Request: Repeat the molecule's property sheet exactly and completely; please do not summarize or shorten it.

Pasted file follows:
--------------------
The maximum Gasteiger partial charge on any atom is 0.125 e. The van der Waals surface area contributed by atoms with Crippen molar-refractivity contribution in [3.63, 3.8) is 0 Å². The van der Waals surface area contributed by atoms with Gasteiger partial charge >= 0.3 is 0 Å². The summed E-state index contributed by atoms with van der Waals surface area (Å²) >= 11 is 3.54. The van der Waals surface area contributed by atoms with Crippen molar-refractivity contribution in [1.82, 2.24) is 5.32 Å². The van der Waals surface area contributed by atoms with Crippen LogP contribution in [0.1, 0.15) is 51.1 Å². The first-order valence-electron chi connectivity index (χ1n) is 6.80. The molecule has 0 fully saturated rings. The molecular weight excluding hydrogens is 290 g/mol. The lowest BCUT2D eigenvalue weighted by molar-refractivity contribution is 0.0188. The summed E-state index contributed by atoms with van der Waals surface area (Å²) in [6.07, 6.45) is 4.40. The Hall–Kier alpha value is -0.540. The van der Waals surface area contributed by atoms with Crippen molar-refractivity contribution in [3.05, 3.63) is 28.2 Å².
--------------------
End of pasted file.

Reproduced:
The maximum Gasteiger partial charge on any atom is 0.125 e. The van der Waals surface area contributed by atoms with Crippen molar-refractivity contribution in [3.63, 3.8) is 0 Å². The van der Waals surface area contributed by atoms with Gasteiger partial charge >= 0.3 is 0 Å². The summed E-state index contributed by atoms with van der Waals surface area (Å²) >= 11 is 3.54. The van der Waals surface area contributed by atoms with Crippen molar-refractivity contribution in [1.82, 2.24) is 5.32 Å². The van der Waals surface area contributed by atoms with Crippen LogP contribution in [0.1, 0.15) is 51.1 Å². The first-order valence-electron chi connectivity index (χ1n) is 6.80. The molecule has 0 fully saturated rings. The molecular weight excluding hydrogens is 290 g/mol. The lowest BCUT2D eigenvalue weighted by molar-refractivity contribution is 0.0188. The summed E-state index contributed by atoms with van der Waals surface area (Å²) in [6.07, 6.45) is 4.40. The Hall–Kier alpha value is -0.540. The van der Waals surface area contributed by atoms with Crippen molar-refractivity contribution in [3.05, 3.63) is 28.2 Å².